Natasha is a psychotherapist at Wildflower. In her clinical work, Natasha draws on psychodynamic theory, relational therapy, narrative therapy, and trauma-focused cognitive behavioral therapy. She emphasizes emotional safety and collaboration as key components of the therapeutic endeavor. Natasha’s clinical areas of interest include working with queer, trans and gender nonconforming clients, sexuality, trauma, relationships, domestic violence, and perinatal and reproductive mental health. She obtained her dual master’s degree in clinical social work and women’s and gender studies from Loyola University Chicago. Read Natasha’s full bio here.
What inspired you to pursue a career as a psychotherapist?
My path to a career as a psychotherapist was rooted in my passion for social justice, and I initially thought I wanted to pursue birth work and get my certification as a full-spectrum doula. While getting my full doula certification is now a longer term goal to supplement my work as a therapist, my introduction to the world of birth work led me to the mental health field. As I learned more about differential mental health outcomes among perinatal populations, I felt called to the work of therapy for this client population and beyond.
As a psychotherapist, what part of your job is most satisfying?
One of the most satisfying parts of my job as a therapist is when a client reflects on their own growth since our first sessions. It is an honor to partner with clients so that they feel empowered in their own therapeutic trajectories.
How would you describe your therapeutic approach?
My therapeutic approach is psychodynamic, relational, and strengths-based. My educational background is in clinical social work, so I understand clients within their environmental contexts– including systems of privilege and oppression that inform our mental health. My clinical approach is also guided by feminist and decolonial values that understand clients more holistically, beyond a mere diagnosis.
Why do you believe that psychotherapy can help?
I believe that every person is inherently capable of transformation; even the most entrenched patterns or seemingly impossible circumstances can be met with compassion and care. Understanding ourselves more deeply can be liberatory in the ways that it impacts our relationship to the self, loved ones, and the world around us.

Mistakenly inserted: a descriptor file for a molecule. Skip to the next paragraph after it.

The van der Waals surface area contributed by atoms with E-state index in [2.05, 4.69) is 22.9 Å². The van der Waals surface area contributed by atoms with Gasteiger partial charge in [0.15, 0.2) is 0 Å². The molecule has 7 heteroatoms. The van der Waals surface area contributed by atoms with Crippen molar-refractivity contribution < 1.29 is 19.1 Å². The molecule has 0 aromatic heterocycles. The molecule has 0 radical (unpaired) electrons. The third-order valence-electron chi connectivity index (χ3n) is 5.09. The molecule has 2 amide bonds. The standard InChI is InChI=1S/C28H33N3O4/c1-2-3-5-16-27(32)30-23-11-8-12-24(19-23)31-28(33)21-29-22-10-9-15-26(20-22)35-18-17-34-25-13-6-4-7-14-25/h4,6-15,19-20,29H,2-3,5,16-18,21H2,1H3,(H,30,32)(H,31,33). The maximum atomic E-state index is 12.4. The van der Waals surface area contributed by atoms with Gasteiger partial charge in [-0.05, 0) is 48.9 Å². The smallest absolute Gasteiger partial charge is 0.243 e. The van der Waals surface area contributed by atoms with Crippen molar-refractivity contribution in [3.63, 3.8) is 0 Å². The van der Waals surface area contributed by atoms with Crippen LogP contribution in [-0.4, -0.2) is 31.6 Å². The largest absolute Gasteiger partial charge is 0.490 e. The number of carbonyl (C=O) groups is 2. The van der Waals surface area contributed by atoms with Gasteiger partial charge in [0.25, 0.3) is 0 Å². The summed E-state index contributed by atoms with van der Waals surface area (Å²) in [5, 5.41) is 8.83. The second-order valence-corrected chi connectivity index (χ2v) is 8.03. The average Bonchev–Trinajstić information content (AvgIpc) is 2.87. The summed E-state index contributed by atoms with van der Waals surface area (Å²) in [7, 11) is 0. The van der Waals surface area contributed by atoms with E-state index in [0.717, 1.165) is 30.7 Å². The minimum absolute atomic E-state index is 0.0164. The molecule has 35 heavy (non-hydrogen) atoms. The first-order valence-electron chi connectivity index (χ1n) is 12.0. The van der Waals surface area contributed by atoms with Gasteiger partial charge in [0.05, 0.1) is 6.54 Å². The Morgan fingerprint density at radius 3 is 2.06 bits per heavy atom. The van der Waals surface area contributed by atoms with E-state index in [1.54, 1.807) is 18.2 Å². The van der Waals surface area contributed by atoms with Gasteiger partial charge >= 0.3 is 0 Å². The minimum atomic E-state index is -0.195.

What are some of your specialties and what drew you to them?
Beyond my interest in reproductive and perinatal mental health, I am passionate about working with queer, trans, and gender nonconforming clients. One of the reasons that I am committed to working with these populations is best summarized by bell hooks when she conceptualizes queerness as “not being about who you’re having sex with – that can be a dimension of it – but [queerness] as being about the self that is at odds with everything around it and has to invent and create and find a place to speak and to thrive and to live.” My hope as a therapist is to accompany clients as we cultivate that space to invent, create, speak, thrive, and live.
What is one thing about psychotherapy you wish everyone knew?
Psychotherapy takes time, and it can feel frustrating if you’re not seeing the changes that you want as quickly as you had hoped. It is important to recognize those very real feelings as they arise, and it is just as important to understand that this is a common experience in psychotherapy. We can discuss these feelings together in session to explore what may be coming up for you and how we can adjust pacing, goals, etc.
What is your motto or personal mantra?
“I am not free while any woman is unfree, even when her shackles are very different from my own” – Audre Lorde
While I understand gender liberation as inclusive of trans and gender nonconforming people—not just women—this quote underscores for me the ways that we are fundamentally interconnected in our paths to a more just future.
What are your favorite self-care activities?
I love spending time with my dog, who you may see in session if you are open to it and we meet virtually! I find spending time outside, especially by the lakefront, restorative. I also love cooking and baking, both of which are creative outlets that allow me to do something more tangible.